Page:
A SAS Boeing 737 had to change its course at the last moment not to collide with a Russian Il-20 off Malmö, Sweden.
Even if the news was only recently made public, a SAS flight SK 681, a Boeing 737 with 132 people on board from Kastrup – Copenhagen to Rome had to change course in order to avoid colliding into an unidentified plane, about 50 miles to the southwest of Malmö.
The two planes passed 90 meters apart.
The incident occurred on Mar. 3 in international waters. Even if neither the Boeing 737’s TCAS (Traffic Collision Avoidance System) nor the civilian Air Traffic Control saw the aircraft “painted gray with four turboprop engines and a long antenna on the roof,” the Il-20 Coot intelligence gathering aircraft was detected by a Swedish Air Defense radar station while it was heading straight towards the SAS plane.
Fortunately, visibility was good and the SAS pilot reacted in time to prevent coming dangerously closer to the Russian SIGINT (Signal Intelligence) plane.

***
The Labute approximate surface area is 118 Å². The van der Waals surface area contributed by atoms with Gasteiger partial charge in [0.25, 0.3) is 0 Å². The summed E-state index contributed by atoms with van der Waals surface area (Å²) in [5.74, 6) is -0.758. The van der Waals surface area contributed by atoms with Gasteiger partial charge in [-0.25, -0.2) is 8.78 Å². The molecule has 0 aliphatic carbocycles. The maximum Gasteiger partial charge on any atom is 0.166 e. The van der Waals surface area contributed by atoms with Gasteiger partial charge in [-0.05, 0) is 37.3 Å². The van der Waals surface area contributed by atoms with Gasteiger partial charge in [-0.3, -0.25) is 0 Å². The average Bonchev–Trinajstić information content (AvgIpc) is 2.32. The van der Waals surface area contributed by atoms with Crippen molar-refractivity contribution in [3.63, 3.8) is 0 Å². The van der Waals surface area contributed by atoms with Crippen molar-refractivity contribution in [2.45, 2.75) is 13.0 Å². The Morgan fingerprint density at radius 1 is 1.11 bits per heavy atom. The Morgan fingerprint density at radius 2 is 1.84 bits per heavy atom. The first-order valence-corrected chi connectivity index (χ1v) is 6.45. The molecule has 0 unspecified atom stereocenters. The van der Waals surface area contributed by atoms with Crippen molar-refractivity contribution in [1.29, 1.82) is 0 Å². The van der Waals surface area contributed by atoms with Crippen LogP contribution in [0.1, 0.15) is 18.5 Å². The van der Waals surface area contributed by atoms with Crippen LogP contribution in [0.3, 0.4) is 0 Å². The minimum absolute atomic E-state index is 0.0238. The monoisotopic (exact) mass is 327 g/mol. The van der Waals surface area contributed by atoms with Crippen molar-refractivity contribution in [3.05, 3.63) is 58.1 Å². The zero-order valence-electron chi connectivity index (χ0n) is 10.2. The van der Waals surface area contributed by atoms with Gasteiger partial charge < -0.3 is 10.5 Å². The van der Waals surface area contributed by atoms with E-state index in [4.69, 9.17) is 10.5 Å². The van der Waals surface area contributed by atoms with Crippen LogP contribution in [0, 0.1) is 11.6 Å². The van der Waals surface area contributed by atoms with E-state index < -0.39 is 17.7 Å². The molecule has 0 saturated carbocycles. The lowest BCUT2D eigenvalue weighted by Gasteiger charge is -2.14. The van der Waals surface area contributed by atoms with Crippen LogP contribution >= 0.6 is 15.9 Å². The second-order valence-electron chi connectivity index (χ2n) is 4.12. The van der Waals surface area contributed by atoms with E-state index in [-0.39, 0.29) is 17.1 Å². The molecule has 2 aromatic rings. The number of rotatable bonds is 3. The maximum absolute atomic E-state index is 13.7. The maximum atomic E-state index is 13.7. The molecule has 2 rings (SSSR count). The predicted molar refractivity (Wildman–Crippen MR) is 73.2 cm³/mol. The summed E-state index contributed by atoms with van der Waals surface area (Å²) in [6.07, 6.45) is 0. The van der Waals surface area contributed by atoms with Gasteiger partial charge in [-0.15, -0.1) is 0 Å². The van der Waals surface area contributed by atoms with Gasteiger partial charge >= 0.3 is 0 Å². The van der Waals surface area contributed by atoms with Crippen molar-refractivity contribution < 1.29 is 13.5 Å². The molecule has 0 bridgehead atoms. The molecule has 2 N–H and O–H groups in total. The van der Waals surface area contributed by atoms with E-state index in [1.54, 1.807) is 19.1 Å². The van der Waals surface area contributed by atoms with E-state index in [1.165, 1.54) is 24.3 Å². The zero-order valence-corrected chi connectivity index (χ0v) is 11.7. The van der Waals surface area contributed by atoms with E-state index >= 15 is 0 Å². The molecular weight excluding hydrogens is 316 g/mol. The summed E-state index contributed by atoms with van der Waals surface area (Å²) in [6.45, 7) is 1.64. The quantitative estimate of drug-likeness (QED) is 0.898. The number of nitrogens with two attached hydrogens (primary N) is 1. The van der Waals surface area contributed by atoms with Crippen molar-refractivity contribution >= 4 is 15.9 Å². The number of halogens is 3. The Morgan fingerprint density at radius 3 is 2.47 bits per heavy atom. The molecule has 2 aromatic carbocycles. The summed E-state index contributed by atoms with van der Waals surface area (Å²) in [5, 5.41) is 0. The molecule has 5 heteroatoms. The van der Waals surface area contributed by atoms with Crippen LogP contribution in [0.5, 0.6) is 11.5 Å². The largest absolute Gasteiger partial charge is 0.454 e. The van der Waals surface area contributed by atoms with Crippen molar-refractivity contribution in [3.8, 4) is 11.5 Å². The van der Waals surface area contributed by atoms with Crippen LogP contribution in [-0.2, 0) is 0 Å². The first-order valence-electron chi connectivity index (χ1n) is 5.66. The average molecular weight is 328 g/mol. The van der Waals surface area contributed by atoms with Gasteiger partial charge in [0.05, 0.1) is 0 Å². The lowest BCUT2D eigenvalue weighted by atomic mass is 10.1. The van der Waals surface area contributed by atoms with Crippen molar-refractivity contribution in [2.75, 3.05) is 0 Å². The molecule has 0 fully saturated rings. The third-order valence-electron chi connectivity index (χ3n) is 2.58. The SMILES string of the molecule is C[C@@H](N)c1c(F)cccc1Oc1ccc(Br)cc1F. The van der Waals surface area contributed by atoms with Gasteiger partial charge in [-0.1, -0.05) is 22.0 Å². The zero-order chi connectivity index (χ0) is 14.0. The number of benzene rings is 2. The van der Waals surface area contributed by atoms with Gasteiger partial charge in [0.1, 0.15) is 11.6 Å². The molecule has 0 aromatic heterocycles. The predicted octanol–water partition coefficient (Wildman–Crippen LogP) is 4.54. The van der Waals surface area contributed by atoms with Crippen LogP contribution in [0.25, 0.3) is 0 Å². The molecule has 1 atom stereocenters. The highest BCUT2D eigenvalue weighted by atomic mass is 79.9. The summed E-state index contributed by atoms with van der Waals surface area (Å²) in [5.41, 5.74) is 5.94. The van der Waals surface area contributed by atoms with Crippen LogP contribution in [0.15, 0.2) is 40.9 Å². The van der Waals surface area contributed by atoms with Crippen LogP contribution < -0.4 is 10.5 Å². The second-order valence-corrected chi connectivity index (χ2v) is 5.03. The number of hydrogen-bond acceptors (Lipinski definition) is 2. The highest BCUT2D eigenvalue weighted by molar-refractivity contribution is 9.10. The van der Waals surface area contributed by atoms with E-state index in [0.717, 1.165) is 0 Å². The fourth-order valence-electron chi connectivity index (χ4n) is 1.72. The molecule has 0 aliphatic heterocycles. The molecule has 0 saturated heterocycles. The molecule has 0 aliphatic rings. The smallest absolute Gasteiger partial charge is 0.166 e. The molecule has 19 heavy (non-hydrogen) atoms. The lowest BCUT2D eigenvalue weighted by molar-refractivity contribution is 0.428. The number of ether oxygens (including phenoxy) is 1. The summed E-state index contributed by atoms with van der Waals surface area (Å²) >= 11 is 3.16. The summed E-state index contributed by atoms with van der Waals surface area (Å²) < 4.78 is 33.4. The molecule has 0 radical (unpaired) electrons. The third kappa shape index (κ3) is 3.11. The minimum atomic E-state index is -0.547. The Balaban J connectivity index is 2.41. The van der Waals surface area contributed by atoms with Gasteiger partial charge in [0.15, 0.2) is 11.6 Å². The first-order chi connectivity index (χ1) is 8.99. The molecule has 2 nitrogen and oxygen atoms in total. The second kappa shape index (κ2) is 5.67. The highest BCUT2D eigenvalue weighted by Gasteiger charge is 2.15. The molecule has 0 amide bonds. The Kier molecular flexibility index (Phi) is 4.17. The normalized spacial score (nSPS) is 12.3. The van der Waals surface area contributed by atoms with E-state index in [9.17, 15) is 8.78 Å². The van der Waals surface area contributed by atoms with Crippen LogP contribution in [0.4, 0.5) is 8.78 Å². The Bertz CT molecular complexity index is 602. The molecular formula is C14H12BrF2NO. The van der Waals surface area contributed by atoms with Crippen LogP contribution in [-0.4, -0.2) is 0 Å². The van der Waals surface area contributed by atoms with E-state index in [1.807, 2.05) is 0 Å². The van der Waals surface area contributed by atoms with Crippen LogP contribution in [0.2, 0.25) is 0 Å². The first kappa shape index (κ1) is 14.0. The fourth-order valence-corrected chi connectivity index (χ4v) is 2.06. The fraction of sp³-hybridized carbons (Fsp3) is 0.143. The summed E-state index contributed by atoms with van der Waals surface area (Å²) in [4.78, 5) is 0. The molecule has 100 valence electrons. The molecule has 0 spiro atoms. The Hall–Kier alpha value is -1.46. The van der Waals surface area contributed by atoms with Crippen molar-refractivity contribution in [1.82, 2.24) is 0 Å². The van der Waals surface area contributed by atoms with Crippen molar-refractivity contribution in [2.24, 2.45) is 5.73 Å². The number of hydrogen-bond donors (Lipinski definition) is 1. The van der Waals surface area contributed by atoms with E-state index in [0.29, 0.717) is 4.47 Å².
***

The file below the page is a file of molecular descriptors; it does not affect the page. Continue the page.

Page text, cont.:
Russian Air Force Il-20s regularly fly in the Scandinavian region causing alert scrambles by NATO planes providing QRA (Quick Reaction Alert) for the Baltic Air Policing mission.
H/T to Lars Westholm and Kristian Jönsson for providing details about the incident.
Image credit: FAF
TCAS is not going to help if both aircraft are not actively squawking a code. Chances are pretty good that the Russian aircraft was not…
that should read 90 meters, not 90 feet. ~200% difference…
it’s 90 meter (300 ft), not 90 feet (27 m!). Still very close
That’s not true! Because the flight level “COOT-A” is equal to 25400 ft, and level flight was Boeing is 32000 ft. Yes, both aircraft were to each other to meet. But there was no danger of a collision.
Another near-collision occured on Feb. 17, though it may have been with a Russian UCAV: